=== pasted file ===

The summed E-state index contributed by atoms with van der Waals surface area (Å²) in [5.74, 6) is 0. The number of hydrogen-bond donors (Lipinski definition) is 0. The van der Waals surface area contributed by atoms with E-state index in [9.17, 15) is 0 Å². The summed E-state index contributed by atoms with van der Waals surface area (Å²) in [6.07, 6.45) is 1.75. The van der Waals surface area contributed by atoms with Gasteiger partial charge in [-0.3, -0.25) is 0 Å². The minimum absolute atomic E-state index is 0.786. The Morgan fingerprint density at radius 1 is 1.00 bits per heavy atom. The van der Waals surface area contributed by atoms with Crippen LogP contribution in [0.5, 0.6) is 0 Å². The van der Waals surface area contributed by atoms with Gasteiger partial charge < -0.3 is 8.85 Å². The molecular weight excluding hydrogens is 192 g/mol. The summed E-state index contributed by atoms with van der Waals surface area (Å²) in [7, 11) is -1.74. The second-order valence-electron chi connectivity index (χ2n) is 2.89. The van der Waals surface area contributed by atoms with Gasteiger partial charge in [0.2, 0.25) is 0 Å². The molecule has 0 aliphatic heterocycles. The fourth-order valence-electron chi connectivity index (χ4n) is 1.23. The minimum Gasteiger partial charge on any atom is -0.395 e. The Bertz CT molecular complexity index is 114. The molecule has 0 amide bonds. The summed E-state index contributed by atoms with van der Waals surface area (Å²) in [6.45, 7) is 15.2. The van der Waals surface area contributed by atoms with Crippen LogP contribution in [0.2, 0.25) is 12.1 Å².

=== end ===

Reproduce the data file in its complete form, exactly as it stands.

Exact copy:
The summed E-state index contributed by atoms with van der Waals surface area (Å²) in [5.74, 6) is 0. The number of hydrogen-bond donors (Lipinski definition) is 0. The van der Waals surface area contributed by atoms with E-state index in [9.17, 15) is 0 Å². The summed E-state index contributed by atoms with van der Waals surface area (Å²) in [6.07, 6.45) is 1.75. The van der Waals surface area contributed by atoms with Gasteiger partial charge in [-0.3, -0.25) is 0 Å². The minimum absolute atomic E-state index is 0.786. The Morgan fingerprint density at radius 1 is 1.00 bits per heavy atom. The van der Waals surface area contributed by atoms with Crippen LogP contribution in [0.5, 0.6) is 0 Å². The van der Waals surface area contributed by atoms with Gasteiger partial charge < -0.3 is 8.85 Å². The molecular weight excluding hydrogens is 192 g/mol. The summed E-state index contributed by atoms with van der Waals surface area (Å²) in [7, 11) is -1.74. The second-order valence-electron chi connectivity index (χ2n) is 2.89. The van der Waals surface area contributed by atoms with Gasteiger partial charge in [0.2, 0.25) is 0 Å². The molecule has 0 aliphatic heterocycles. The fourth-order valence-electron chi connectivity index (χ4n) is 1.23. The minimum Gasteiger partial charge on any atom is -0.395 e. The Bertz CT molecular complexity index is 114. The molecule has 0 amide bonds. The summed E-state index contributed by atoms with van der Waals surface area (Å²) in [6.45, 7) is 15.2. The van der Waals surface area contributed by atoms with Crippen LogP contribution in [0.2, 0.25) is 12.1 Å².